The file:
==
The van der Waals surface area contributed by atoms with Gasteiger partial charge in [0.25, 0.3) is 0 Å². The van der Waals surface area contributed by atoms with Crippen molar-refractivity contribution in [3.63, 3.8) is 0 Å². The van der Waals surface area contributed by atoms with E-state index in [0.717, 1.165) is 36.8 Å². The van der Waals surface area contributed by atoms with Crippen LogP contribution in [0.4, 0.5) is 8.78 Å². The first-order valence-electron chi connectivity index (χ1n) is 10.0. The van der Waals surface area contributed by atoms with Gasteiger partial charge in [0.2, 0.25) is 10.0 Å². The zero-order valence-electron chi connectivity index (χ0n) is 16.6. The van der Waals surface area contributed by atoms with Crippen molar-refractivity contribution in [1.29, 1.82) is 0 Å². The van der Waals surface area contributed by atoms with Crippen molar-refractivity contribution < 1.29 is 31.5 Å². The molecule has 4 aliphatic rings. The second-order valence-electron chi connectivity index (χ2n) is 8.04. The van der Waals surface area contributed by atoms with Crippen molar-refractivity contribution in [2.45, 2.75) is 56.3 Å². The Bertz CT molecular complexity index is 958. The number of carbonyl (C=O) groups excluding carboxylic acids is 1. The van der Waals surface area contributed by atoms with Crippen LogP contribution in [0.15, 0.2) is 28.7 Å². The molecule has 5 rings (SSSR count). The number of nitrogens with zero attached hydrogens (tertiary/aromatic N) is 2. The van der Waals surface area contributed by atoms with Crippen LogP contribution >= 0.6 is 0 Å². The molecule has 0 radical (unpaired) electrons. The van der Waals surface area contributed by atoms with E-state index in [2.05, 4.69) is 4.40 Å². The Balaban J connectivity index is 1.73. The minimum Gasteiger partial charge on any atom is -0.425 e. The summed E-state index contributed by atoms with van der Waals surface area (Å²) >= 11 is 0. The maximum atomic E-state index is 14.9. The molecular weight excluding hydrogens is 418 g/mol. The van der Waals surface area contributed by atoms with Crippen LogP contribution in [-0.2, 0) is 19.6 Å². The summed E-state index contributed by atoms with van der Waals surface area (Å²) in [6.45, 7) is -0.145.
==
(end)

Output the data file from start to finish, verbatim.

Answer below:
The van der Waals surface area contributed by atoms with Gasteiger partial charge in [0.25, 0.3) is 0 Å². The van der Waals surface area contributed by atoms with Crippen molar-refractivity contribution in [3.63, 3.8) is 0 Å². The van der Waals surface area contributed by atoms with E-state index in [0.717, 1.165) is 36.8 Å². The van der Waals surface area contributed by atoms with Crippen LogP contribution in [0.4, 0.5) is 8.78 Å². The first-order valence-electron chi connectivity index (χ1n) is 10.0. The van der Waals surface area contributed by atoms with Gasteiger partial charge in [0.2, 0.25) is 10.0 Å². The zero-order valence-electron chi connectivity index (χ0n) is 16.6. The van der Waals surface area contributed by atoms with Crippen molar-refractivity contribution in [1.29, 1.82) is 0 Å². The van der Waals surface area contributed by atoms with Crippen molar-refractivity contribution < 1.29 is 31.5 Å². The molecule has 4 aliphatic rings. The second-order valence-electron chi connectivity index (χ2n) is 8.04. The van der Waals surface area contributed by atoms with Crippen molar-refractivity contribution in [2.45, 2.75) is 56.3 Å². The Bertz CT molecular complexity index is 958. The number of carbonyl (C=O) groups excluding carboxylic acids is 1. The van der Waals surface area contributed by atoms with Crippen LogP contribution in [0.15, 0.2) is 28.7 Å². The molecule has 5 rings (SSSR count). The number of nitrogens with zero attached hydrogens (tertiary/aromatic N) is 2. The van der Waals surface area contributed by atoms with Crippen LogP contribution >= 0.6 is 0 Å². The molecule has 0 radical (unpaired) electrons. The van der Waals surface area contributed by atoms with E-state index in [2.05, 4.69) is 4.40 Å². The Balaban J connectivity index is 1.73. The minimum Gasteiger partial charge on any atom is -0.425 e. The summed E-state index contributed by atoms with van der Waals surface area (Å²) >= 11 is 0. The maximum atomic E-state index is 14.9. The molecular weight excluding hydrogens is 418 g/mol. The van der Waals surface area contributed by atoms with Crippen LogP contribution in [-0.2, 0) is 19.6 Å². The summed E-state index contributed by atoms with van der Waals surface area (Å²) in [6.45, 7) is -0.145.